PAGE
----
St. Gabriel (The power of God) is a messenger who is best known for announcing to Mary that she was the chosen mother of Christ. His Bible passages appear in Daniel and the gospel of Luke. We can ask St. Gabriel to help us communicate with others. 

St. Raphael ( Medicine of God) appears in the book of Tobit and is the patron saint of the healing and protection of travelers. Ask St. Raphael for protection during travels or when illness strikes.

picture 2

3. Cut out each oval for a front and a back to your archangel ornament.

picture 3

4. Glue the front and the back together with a glue stick.

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5. Trim any edges showing on both sides.

picture 5

6. Punch a single hole at the top of your ornament while your helpers patiently wait. Tie approx 12-18” of yarn on for hanging.

picture 7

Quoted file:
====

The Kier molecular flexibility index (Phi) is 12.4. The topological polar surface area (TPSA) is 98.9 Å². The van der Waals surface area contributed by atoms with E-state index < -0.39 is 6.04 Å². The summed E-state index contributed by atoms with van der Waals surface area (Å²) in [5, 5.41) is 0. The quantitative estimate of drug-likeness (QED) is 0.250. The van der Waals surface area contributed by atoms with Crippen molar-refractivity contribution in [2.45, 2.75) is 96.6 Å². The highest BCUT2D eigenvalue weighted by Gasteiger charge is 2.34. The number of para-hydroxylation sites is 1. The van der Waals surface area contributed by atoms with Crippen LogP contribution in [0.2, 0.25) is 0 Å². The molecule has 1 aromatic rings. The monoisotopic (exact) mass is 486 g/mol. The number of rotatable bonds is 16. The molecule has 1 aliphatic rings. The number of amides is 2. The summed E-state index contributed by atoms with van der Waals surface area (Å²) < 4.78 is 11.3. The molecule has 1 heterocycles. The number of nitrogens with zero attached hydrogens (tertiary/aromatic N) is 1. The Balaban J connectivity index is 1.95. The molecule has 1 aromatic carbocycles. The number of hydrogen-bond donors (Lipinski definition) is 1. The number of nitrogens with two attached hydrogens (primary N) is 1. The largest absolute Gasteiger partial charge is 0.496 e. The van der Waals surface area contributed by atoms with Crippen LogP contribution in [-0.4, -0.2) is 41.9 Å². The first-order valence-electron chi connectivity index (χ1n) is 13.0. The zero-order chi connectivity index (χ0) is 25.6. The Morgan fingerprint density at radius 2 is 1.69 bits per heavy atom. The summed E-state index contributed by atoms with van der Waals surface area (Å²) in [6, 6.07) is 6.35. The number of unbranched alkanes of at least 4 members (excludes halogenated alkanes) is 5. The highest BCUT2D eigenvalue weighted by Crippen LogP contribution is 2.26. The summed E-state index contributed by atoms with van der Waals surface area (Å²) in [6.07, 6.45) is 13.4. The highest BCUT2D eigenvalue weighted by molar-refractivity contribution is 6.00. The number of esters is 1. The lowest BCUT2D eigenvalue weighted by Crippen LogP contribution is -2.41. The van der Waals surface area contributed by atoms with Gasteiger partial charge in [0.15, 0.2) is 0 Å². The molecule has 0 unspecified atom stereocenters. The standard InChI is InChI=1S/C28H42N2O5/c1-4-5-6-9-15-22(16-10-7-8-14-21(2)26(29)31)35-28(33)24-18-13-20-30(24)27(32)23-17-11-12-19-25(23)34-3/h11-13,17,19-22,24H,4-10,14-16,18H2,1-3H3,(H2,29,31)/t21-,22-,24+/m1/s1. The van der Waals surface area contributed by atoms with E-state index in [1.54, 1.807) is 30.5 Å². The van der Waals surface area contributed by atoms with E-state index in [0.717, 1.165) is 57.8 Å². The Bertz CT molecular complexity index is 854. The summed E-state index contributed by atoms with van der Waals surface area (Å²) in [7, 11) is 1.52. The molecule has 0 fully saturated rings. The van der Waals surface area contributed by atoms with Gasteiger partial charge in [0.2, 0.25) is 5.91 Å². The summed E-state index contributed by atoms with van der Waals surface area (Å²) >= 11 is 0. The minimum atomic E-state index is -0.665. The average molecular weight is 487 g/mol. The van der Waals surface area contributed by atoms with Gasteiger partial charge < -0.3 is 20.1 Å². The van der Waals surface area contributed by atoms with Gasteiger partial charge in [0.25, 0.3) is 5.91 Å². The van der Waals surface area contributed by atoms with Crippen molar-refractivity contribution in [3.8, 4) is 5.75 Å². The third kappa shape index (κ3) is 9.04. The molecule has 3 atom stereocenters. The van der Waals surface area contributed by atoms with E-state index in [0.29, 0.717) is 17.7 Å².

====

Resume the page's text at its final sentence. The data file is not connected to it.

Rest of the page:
7. Repeat for all three…

picture 8

8. Hang your ornaments and now you are ready for your celebration!

picture 9

Our archangel feast menu plan is as follows

Angel Hair Pasta

Deviled Eggs

Blackberries (Folklore in the British Isles says that this day is the last day that blackberries can be picked and symbolizes when St. Michael kicked Lucifer out of heaven. Lucifer is said to have landed in a prickly blackberry bush and cursed it so it would be unfit for eating….(possibly the reason for the seeds inside?) 

and Devils Food Cake for dessert

We love great resources for building our home library and wanted to share these links of books we hope to add to our own library soon!

A board book for babies about angels

Elementary age reading about the angels that appear in the Bible

 

A book by Fr. Paul O’Sullivan telling stories about angels visiting people throughout time

(including many Saints!)

 

I hope you enjoy the Feast of the Archangels!

 

Saint Michael the Archangel, defend us in battle,

be our protection against the malice and snares of the devil.

May God rebuke him we humbly pray;

and do thou, O Prince of the Heavenly host,

by the power of God, thrust into hell Satan

and all evil spirits who wander through the world

for the ruin of souls. Amen.